You don’t need a motivational guru to get healthy, here’s some small steps to get the ball rolling.
41% of Gen X thinks about improving their health every day. And yet, 3 in 4 say that they’re not motivated enough to start.
That’s understandable. Life is busy, and there are only so many hours in the day. Juggling work and family takes a lot out of you, and some nights it’s easier to stop for takeout instead of preparing a healthy home cooked meal. And getting to the gym in between rushing around to all your other commitments? Forget it.
So maybe the solution is getting the whole family involved in making healthy changes together. Head out on a family bike ride at the weekend. Have the kids help you cook dinner, using fresh, nutritious food. 80% of you believe that eating well is what better health looks like.
All it takes is one small step, then another, then another.
We wanted to know what Gen X really thinks about better health – what motivates you, what being healthier would look like to you, and what you need to help you reach your goals. To find out, we asked Australians aged 35-49* to share some of their ideas.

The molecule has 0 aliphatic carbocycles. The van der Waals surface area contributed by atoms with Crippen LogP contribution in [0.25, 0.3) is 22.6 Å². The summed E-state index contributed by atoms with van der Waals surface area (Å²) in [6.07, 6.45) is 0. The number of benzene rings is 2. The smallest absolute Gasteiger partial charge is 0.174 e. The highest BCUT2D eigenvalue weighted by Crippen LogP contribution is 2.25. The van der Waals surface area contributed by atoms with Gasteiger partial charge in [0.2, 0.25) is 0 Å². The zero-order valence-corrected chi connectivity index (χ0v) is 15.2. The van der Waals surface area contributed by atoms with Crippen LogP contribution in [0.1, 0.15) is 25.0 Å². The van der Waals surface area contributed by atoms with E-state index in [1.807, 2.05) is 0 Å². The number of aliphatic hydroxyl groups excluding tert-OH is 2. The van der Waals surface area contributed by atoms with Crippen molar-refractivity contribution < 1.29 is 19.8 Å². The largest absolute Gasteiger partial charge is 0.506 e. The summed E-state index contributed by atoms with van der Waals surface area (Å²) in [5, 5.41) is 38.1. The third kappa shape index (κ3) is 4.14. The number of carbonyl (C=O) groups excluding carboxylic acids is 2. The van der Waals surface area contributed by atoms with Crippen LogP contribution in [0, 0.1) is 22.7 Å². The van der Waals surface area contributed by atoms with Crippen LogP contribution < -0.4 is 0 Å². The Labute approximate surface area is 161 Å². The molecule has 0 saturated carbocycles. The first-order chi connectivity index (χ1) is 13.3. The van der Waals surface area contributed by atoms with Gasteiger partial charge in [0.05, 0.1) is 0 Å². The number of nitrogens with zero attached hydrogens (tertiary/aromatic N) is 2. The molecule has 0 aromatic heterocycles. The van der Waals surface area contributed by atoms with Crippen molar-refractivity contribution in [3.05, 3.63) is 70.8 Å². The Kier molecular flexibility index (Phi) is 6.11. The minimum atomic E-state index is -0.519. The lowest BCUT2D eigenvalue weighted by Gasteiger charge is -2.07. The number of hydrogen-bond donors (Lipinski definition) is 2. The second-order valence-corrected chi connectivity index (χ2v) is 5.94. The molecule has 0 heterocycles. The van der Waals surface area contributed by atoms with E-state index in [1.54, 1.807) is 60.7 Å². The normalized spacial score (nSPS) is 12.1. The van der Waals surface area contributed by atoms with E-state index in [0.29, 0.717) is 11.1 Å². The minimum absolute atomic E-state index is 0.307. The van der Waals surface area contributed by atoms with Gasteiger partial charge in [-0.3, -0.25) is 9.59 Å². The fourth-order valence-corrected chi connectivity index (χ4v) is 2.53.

Here’s what we learned…
What does better health look like?
- 80% say it’s about eating well.
- 1 in 2 say sleeping better.
- And 1 in 3 would like to be sick less often.
What stops you from taking the first step?
- 80% say a lack of time.
- Half say it’s too expensive.
- And nearly 1 in 2 say looking after their children makes it difficult.
What could you do to start?
- 71% say eating more fruit and veggies.
- 2 in 3 would start by drinking more water.
- Almost half say setting a daily step target.
- 1 in 3 think cutting back on the booze is the best place to begin.
Taking the first step might still feel difficult. But because 89% of you agreed that “I want to be healthy so I can enjoy life with my family”, we think it’s worth giving it a go.
Do you think it’s time to take the first step?
*The results are based on research conducted by ACA Research with a sample of 1,024 Australians aged 25 or older. Fieldwork was conducted between the 1st and 8th of April 2015, with quotas set on age, gender and location based on population estimates sourced from the Australian Bureau of Statistics.